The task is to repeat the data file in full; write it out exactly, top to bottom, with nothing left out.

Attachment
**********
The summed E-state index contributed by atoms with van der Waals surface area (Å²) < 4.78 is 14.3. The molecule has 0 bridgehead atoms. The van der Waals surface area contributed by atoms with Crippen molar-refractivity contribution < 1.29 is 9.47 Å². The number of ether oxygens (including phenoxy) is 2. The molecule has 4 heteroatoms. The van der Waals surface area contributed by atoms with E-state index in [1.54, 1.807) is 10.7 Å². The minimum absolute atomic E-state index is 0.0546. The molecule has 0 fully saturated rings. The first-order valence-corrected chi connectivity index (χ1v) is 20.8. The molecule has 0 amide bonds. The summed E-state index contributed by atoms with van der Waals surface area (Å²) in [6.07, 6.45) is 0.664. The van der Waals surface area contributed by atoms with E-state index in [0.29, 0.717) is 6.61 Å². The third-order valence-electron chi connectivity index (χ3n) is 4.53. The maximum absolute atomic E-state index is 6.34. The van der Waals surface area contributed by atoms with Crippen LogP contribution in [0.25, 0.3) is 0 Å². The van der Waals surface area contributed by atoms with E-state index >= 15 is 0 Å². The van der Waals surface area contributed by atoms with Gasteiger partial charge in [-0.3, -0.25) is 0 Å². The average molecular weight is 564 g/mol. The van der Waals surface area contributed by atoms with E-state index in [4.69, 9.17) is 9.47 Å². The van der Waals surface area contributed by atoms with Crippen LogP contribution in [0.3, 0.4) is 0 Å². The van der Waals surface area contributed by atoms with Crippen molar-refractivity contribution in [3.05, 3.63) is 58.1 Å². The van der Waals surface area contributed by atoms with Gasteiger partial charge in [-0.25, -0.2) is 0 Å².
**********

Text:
The summed E-state index contributed by atoms with van der Waals surface area (Å²) < 4.78 is 14.3. The molecule has 0 bridgehead atoms. The van der Waals surface area contributed by atoms with Crippen molar-refractivity contribution < 1.29 is 9.47 Å². The number of ether oxygens (including phenoxy) is 2. The molecule has 4 heteroatoms. The van der Waals surface area contributed by atoms with E-state index in [1.54, 1.807) is 10.7 Å². The minimum absolute atomic E-state index is 0.0546. The molecule has 0 fully saturated rings. The first-order valence-corrected chi connectivity index (χ1v) is 20.8. The molecule has 0 amide bonds. The summed E-state index contributed by atoms with van der Waals surface area (Å²) in [6.07, 6.45) is 0.664. The van der Waals surface area contributed by atoms with E-state index in [0.29, 0.717) is 6.61 Å². The third-order valence-electron chi connectivity index (χ3n) is 4.53. The maximum absolute atomic E-state index is 6.34. The van der Waals surface area contributed by atoms with Crippen LogP contribution in [0.25, 0.3) is 0 Å². The van der Waals surface area contributed by atoms with E-state index >= 15 is 0 Å². The van der Waals surface area contributed by atoms with Gasteiger partial charge in [-0.3, -0.25) is 0 Å². The average molecular weight is 564 g/mol. The van der Waals surface area contributed by atoms with E-state index in [4.69, 9.17) is 9.47 Å². The van der Waals surface area contributed by atoms with Crippen LogP contribution in [0.3, 0.4) is 0 Å². The van der Waals surface area contributed by atoms with Crippen molar-refractivity contribution in [3.05, 3.63) is 58.1 Å². The van der Waals surface area contributed by atoms with Gasteiger partial charge in [-0.25, -0.2) is 0 Å².